How To Pack It: The Dress Shirt

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Take one sleeve and fold it over, keeping a straight line where it's folded at the arm hole.

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Fold the sleeve so the cuff meets the collar.

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Fold the other arm over, remembering to keep a straight line at the arm hole fold.

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And fold the other sleeve up.

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Carefully fold one side of the shirt about one-third of the way over lengthwise.

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Then do the same on the other side.

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Now fold the bottom of the shirt one-third of the way up.

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And a second fold up to the top...

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Et voilà! That was fun, wasn't it? Do it again!

When you’re packing for travel – whether that’s a weeklong vacation, a weekend getaway, or a quick overnighter – it’s important to make the most of the space you have in your suitcase, carry on, or duffle bag.

And in addition to optimizing space, you also want to do your best to keep your clothing – especially those nice pieces – safe and as wrinkle-free as possible.

Traveling as much as I do every year, I’ve pretty much dialed in a method and routine. And we’re kicking off a brand new How To Pack It series to share those tips with you.

First up: how to fold and pack a dress shirt. Flip through the photos above for the step-by-step play-by-play.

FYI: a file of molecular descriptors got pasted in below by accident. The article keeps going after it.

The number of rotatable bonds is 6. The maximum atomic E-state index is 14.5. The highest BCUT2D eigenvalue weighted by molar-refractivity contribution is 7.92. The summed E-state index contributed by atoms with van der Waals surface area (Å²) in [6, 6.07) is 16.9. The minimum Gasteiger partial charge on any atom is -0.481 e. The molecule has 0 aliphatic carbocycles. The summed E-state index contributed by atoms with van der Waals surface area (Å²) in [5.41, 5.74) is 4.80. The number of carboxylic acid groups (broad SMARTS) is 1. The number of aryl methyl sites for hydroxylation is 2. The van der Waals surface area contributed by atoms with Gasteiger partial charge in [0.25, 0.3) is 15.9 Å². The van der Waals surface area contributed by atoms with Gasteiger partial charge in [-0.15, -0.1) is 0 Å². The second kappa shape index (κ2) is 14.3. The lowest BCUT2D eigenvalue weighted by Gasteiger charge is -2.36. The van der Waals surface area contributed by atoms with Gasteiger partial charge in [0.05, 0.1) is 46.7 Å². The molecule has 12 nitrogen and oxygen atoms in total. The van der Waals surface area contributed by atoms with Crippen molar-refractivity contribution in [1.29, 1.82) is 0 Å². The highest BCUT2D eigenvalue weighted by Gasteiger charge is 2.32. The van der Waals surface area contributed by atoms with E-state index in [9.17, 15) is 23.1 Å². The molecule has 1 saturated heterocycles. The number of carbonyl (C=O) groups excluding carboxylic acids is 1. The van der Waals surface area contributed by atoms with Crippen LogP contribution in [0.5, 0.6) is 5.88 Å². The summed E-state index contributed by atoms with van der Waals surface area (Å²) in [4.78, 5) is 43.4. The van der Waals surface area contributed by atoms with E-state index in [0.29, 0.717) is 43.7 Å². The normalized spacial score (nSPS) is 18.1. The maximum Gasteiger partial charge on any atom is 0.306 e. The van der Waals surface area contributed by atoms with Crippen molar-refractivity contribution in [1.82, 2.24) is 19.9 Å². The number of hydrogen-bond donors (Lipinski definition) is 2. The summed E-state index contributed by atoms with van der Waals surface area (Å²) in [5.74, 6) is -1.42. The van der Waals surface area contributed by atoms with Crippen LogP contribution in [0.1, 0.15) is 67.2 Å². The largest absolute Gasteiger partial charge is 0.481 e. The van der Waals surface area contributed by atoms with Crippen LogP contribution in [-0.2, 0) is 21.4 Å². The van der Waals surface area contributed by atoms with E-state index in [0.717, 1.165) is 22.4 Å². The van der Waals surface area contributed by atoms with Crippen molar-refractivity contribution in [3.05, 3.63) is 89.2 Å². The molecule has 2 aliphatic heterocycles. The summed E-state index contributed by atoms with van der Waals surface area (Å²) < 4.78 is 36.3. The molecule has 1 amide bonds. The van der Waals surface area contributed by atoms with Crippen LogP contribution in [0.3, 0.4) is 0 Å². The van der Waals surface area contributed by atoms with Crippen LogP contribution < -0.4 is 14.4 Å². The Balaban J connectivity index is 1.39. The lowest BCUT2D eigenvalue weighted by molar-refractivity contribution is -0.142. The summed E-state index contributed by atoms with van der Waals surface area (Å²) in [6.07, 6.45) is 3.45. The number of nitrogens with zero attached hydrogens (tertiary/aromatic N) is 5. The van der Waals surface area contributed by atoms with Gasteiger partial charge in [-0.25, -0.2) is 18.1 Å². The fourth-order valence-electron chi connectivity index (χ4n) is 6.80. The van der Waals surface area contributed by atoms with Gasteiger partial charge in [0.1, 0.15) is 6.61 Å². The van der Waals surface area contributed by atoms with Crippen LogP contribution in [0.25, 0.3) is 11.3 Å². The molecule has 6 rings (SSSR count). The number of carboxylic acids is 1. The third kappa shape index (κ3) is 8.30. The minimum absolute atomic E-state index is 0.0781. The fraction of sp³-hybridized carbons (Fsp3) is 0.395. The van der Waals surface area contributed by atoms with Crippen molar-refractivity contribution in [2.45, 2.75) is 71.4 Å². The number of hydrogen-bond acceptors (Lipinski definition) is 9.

how to pack dress shirt in suitcase carry on wont wrinkle

Step 5 of 10. Halfway done! Use the slideshow for the full monte.

And here are a few common questions answered…

Is it possible to pack a dress shirt so it doesn’t wrinkle?

Unfortunately, no. It doesn’t matter what method you use – folding as illustrated above, another way, or rolling – the hard truth is that when you’re stuffing a piece of clothing in a small space against a bunch of other stuff, it’s going to wrinkle. Your only option is to use the iron at the hotel or to invest in a travel steamer.

How long does this method take?

About one minute.

Is it worth the effort?

Absolutely. I used to lamely fold my dress shirts and waste a ton of space in my luggage as a result. This folding method is extremely compact and saves a ton of space. Plus, it’s extremely symmetrical – the resulting small square is very easy to situate in a suitcase, carry-on, or duffle bag.

Chime in: share your dress shirt folding and packing tips below!

Thanks, as always, for reading.

Stylishly Yours,

Brian Sacawa
He Spoke Style

Photography by Rob McIver Photo

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Chime In

  • Tobias

    Nice and good article, as always :-)

    However, folding clothes in general is one of the reasons I like travelling with a car (whenever I can obvisously), since I can put the suite or the dress shirt on a coathanger in the car..

    Whenever I’ve to take the plane, I make truly sure I am booking a hotel with an iron / ironboard available, simply due to the fact that airline personell (no offense here) might not be THAT careful with your luggage while loading or unloading the airplane :-)

  • Roberto José Villarraga

    Very useful article, thank you, Brian! Folding your dress shirts like this saves a lot of space in your suitcase, for sure, especially on an airplane trip.

  • George V.

    This is EXACTLY how we fold them in the shop where I work. Retail uses it for a reason — it lets you pack a shit ton of shirts into a small space, be it for shipment or display.

  • vlaanderen

    I have a luggage type garment/suit bag, it holds three or four full suits, I put the shirts inside the suits, and they don’t get wrinkled, it also holds two set of shoes and anything else. It’s really a great alt. to the big duffle.

  • Somia

    This is such a good article! i always find hard to fold or packs shirts. Thanks for sharing it.
    somia | http://worldwidelifestyles.com/

  • http://reead.com/fr Reead

    Thank you 😜 !
    Reead
    https://www.reead.com/en/